Eighteen months later, under the revival
director, Justin Way, the singing is still of a consistently high quality, at
times reaching giddy heights, the costumes are just as gaudily dazzling, and
the setting zany, even giddily anarchic. But, like a magnum of vintage
champagne, its glossy labels promising much but the bottle left uncorked just a
bit too long, this first night performance was distinctly lacking in fizz, the
whole experience dramatically rather flat. When one of the best of all buffa
operas struggles to raise a laugh in its opening hour, you know that something
is not quite right.
There were certainly no complaints about the assembled cast of principals.
American tenor, John Osborn, was musically and dramatically at ease in the role
of Count Almaviva, delivering his opening aria, ‘Ecco ridente’,
nonchalantly balanced in the twilit branches beneath the window of his
beloved’s boudoir. His voice is quite light, and lacks a truly resonant
gleam, but Osborn’s tone is sweet and relaxed, his phrases musically
shaped and his projection even. His gentle lyricism deftly conveyed the
Count’s heartfelt ardour and the anguish of unrequited love; and he
displayed a similarly tender tenore di grazia in his Act 2 ‘Cessa di piu
resistere’. As the evening progressed Osborn settled comfortably into the
comic capers, enjoying the obsequious fawning of music-maestro, Alonso, and
making a convincing and likeable drunken rabble-rouser.
As the self-important factotum, Transylvanian baritone, Levente Molnár,
exhibited a powerful vocal instrument and bracing stage presence in the role of
Figaro. Emerging from among the ranks of a surprised stall’s audience,
springing athletically onto the stage, he brought an extrovert swagger to the
role of barber and man-about-town. The energy of his entry was sustained
throughout, but I thought there was a bit too much bluster and bluff, and a
tendency to shout, particularly at the start. However, he certainly had the
measure of the tongue-twisting text in ‘Largo al factotum’.
Bruno Praticò, as Doctor Bartolo, delivered his patter in similarly
impressive and slick style in his Act 1 aria, ‘A un dottor delta mia
sorte’, and demonstrated a sure sense of comic timing. But, he was
‘out-done’ in the comedy stakes by the extraordinary performance of
Russian bass, Ildar Abdrazakov, whose powerful boom was almost over-shadowed by
his astonishing physical exploits, which suggested that this Basilio was not
only warped by malice and envy but truly demented!
Among this strong cast, the star of the show was, however, Polish soprano,
Aleksandra Kurzak. Only the previous day, Kurzak had signed an exclusive
recording contract with Decca, and the studio must be delighted and excited to
have ‘hooked’ a singer who is certainly a luminary in the making.
Kurzak combines technical assurance with an innate sense of dramatic pacing.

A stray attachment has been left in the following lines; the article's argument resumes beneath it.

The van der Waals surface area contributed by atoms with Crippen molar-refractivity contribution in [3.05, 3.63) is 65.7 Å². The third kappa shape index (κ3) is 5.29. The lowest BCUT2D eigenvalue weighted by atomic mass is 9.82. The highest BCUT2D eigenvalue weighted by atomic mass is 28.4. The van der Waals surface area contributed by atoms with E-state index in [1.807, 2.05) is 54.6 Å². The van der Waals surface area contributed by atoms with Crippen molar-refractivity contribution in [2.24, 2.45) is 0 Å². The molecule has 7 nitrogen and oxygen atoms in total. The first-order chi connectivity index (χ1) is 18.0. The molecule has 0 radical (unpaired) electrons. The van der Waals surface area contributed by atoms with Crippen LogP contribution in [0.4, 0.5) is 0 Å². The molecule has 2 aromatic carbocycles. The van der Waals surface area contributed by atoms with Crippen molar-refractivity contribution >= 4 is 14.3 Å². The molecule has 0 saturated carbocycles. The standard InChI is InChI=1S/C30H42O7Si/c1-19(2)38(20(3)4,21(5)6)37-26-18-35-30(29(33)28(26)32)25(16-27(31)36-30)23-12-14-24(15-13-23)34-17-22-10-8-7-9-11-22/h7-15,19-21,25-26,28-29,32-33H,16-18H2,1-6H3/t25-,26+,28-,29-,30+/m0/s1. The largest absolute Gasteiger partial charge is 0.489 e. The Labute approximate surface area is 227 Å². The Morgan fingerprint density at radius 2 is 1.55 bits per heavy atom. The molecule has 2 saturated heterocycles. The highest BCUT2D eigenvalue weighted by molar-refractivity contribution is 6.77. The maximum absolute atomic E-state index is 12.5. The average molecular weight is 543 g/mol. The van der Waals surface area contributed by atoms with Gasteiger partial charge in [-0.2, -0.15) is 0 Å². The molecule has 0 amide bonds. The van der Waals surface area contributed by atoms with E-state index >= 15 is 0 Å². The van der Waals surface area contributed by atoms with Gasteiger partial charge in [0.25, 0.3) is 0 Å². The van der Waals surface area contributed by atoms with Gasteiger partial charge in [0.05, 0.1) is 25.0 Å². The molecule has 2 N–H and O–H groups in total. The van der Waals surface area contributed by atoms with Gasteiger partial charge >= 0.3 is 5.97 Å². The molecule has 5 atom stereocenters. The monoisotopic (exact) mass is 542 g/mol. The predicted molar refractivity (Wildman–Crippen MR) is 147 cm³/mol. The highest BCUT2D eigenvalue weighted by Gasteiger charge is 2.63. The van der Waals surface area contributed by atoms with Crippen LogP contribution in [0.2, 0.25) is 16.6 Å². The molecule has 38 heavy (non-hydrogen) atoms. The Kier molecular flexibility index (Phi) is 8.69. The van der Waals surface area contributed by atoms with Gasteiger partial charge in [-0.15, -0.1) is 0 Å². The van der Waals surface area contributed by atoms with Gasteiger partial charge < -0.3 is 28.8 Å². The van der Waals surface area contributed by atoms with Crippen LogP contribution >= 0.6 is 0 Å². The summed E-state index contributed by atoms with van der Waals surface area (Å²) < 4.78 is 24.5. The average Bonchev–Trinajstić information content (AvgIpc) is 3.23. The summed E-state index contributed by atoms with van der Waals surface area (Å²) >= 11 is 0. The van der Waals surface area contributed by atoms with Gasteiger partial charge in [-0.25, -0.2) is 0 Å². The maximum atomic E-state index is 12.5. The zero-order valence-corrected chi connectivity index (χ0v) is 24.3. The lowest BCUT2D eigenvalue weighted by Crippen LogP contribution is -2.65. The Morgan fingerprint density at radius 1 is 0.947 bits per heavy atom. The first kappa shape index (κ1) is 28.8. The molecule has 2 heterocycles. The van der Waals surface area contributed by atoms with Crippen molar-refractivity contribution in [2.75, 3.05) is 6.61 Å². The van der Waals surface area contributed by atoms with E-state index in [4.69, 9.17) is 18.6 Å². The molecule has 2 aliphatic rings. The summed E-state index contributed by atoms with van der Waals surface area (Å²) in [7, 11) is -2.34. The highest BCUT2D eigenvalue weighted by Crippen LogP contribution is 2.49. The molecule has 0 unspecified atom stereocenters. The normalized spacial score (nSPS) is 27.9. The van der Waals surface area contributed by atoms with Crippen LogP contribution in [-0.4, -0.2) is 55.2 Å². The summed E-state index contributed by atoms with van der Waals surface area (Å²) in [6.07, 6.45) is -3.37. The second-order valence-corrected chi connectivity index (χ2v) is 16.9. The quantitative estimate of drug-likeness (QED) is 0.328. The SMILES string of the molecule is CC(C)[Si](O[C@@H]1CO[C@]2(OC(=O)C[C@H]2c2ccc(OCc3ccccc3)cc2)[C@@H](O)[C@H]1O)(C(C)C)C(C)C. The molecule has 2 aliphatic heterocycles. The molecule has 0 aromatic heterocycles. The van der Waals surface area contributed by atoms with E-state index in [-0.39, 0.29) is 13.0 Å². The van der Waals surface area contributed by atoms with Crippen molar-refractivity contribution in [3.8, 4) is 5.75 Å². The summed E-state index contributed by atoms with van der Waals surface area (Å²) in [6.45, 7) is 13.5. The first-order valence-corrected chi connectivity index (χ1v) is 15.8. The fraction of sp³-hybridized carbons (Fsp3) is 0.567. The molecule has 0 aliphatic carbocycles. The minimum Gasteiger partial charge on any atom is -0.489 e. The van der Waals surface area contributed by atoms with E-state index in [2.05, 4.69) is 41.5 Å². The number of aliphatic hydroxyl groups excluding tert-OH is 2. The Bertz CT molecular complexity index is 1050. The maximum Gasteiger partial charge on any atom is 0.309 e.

The pyrotechnics scarcely caused her to bat an eyelid: she made it sound
entirely natural to leap between registers and ornament extravagantly —
seldom can coloratura have seemed so ‘normal’ a means of
communication. Her effortless delivery, swooning sweetness turning to steely
feistiness in a flash, was utterly bewitching. And she knows how to play the
audience, her petulant dart-throwing in the middle of a sparkling, nimble
‘Una voce poco fa’, prompted the first real laugh, as
Rosina’s ‘goodness’ — ‘I’m obedient,
gentle, and loving’ — was ironically belied by a sudden flash of
Levente Molnár as Figaro and John Osborn as Count Almaviva
The designs are inventive and Christian Fenouillat’s minimalist sets
eye-catching: a crescent moon against a purple sky gleamingly illuminates a
silhouetted tree beneath Rosina’s balcony; stripy pastel clashes and
playful postmodern dots are eye-watering, and emphasise the surreal air of
anarchy. This visual playfulness is aptly complemented by the costumes of
Rory Macdonald conducted the ROH orchestra in a precise but unexhilarating
reading of the score, accurate and crisply articulated but lacking frisson or a
sense of risk. The greatest sense of danger came in the Act 1 finale, when the
wildly tilting stage threatened to tip and toss the chorus of plastic-gowned
gendarmes — who struggled gamely to stay upright but gave little
impression of knowing what they would do if they did regain the perpendicular
— into a muddled mound. There was a sense of impending doom as stage and
pit also went adrift. Plenty of chaos, but not much comedy.
Daniel Grice as Fiorello, John Osborn as Count Almaviva and The Royal Opera Chorus
During the first revival, American soprano, Joyce DiDonato, did indeed take
a tumble, breaking her leg in the process, and was forced to deliver the
remainder of the run wheel-chair bound. Perhaps it was the added sense of
unpredictably that this lent to the proceedings that kept me on the edge of my
seat last time around. The dress rehearsal for this revival did in fact suffer
its own near-disaster, when the stage set and machinery refused to co-operate
and the cast had to perform in front of the safety curtain, the chorus singing
from the stalls. It seems that this revival needs a touch of the unexpected to
add a little spontaneity and surprise.
Click here for Claire’s review of the first revival.